I have a hard time manual focusing my Canon EOS 350D.
Compared to the few higher spec DSLRs that I played with, and that have a pentaprism, my Rebel's (pentamirror) viewfinder feels crammed and somewhat darker.
I feel like I have to squint in order to figure out if the subject is in focus.
It also has a simple matte focusing screen, so it doesn't help figuring out when critical focus is achieved either.
I remember having used my dad's all-manual Praktica film camera in my teen years, and at the time I felt no burden with manual focus (exposure, now, that's a different story...)
I think the focusing screen on that camera was a split image + microprism setup, something like this:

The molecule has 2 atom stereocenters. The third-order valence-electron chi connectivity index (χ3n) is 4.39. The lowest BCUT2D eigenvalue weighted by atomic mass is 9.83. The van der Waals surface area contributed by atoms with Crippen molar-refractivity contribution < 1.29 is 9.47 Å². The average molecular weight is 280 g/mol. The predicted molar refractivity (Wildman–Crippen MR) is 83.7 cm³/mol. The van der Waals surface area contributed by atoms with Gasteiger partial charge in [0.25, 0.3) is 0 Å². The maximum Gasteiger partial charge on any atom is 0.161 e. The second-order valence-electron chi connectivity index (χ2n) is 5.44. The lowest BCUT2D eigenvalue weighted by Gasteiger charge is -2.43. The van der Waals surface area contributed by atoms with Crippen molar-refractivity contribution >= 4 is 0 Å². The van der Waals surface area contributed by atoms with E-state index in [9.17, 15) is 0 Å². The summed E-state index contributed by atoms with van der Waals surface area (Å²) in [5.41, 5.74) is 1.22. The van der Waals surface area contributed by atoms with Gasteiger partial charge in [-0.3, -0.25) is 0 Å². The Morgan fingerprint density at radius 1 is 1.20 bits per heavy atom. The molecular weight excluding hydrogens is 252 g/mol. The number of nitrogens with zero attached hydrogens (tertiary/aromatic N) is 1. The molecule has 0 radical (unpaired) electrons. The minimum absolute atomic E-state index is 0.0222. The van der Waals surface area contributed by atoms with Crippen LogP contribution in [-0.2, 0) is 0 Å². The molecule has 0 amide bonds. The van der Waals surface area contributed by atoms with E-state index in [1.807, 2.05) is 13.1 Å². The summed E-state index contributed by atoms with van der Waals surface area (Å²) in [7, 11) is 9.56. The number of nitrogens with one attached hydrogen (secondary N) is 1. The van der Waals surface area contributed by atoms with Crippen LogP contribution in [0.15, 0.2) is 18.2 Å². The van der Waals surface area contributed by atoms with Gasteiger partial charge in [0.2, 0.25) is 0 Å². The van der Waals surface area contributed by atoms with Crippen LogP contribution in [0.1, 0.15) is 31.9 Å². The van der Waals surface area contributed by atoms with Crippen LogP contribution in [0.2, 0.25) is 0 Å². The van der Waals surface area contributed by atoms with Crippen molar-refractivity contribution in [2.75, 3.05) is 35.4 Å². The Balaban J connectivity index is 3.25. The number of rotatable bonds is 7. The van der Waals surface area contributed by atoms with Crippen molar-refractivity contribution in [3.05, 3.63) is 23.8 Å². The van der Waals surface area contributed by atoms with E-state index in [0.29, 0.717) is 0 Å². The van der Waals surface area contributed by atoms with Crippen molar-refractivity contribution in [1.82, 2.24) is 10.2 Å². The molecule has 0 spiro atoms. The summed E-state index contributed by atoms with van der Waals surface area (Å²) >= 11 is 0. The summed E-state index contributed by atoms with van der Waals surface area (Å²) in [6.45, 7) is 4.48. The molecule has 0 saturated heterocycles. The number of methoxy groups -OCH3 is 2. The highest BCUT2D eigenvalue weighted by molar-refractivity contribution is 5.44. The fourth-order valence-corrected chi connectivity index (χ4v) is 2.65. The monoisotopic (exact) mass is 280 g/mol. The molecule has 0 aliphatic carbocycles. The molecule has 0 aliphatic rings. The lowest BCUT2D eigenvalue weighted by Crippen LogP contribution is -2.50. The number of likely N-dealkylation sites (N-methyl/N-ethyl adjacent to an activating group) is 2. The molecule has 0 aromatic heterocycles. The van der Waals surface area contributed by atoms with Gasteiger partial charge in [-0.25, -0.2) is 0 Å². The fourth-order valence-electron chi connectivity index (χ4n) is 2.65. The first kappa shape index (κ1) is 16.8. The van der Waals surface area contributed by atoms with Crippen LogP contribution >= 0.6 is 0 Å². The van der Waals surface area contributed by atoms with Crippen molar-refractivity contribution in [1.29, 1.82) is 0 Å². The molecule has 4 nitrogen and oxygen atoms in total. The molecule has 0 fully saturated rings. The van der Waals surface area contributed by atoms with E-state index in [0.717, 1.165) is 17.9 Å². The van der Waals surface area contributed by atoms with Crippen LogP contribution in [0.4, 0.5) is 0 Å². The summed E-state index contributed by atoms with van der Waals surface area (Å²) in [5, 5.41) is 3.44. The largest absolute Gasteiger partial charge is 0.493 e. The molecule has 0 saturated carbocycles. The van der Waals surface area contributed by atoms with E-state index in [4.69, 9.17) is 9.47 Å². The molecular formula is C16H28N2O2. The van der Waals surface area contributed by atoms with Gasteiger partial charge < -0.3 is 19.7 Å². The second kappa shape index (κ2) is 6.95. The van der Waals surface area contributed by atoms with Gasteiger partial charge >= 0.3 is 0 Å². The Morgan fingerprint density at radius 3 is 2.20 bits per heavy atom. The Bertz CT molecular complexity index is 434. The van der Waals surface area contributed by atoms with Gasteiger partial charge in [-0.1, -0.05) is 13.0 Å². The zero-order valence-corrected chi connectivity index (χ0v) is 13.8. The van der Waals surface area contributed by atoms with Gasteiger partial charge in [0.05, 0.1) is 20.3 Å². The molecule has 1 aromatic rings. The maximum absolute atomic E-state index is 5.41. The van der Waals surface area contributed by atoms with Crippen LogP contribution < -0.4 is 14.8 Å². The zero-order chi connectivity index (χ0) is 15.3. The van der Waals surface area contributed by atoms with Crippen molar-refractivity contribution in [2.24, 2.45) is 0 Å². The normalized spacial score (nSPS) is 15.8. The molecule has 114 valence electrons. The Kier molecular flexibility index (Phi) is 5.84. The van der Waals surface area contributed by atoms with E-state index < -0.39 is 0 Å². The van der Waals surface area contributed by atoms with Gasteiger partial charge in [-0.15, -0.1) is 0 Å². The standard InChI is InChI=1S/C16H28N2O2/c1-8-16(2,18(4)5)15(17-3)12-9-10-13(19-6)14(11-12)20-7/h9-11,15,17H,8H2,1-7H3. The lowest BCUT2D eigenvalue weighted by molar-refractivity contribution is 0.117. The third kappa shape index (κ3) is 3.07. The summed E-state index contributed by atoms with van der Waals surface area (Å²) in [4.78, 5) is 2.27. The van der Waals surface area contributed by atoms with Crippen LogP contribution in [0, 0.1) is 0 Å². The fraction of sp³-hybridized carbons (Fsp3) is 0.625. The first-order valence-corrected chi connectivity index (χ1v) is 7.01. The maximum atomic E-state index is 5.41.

Full viewfinder view: http://www.focusingscreen.com/picture/fsxb.jpg
All this being said, here's my question:
Why do (most of?) the DSLRs of today not use such focusing screens?
Do the manufacturers work under the assumption that most focusing is AF (which is probably true)? But still, how would it hurt to have a split image as a focusing aid?
Is there an obvious downside to such focusing screens, that I am missing?
For the sake of completeness, I have found two places that sell replacement focusing screens for DSLRs. I'm sure there are others.
The installation procedure looks a lot less scary than I would have guessed. I think I'll get me one of those, maybe it will put an end to my manual focusing misery.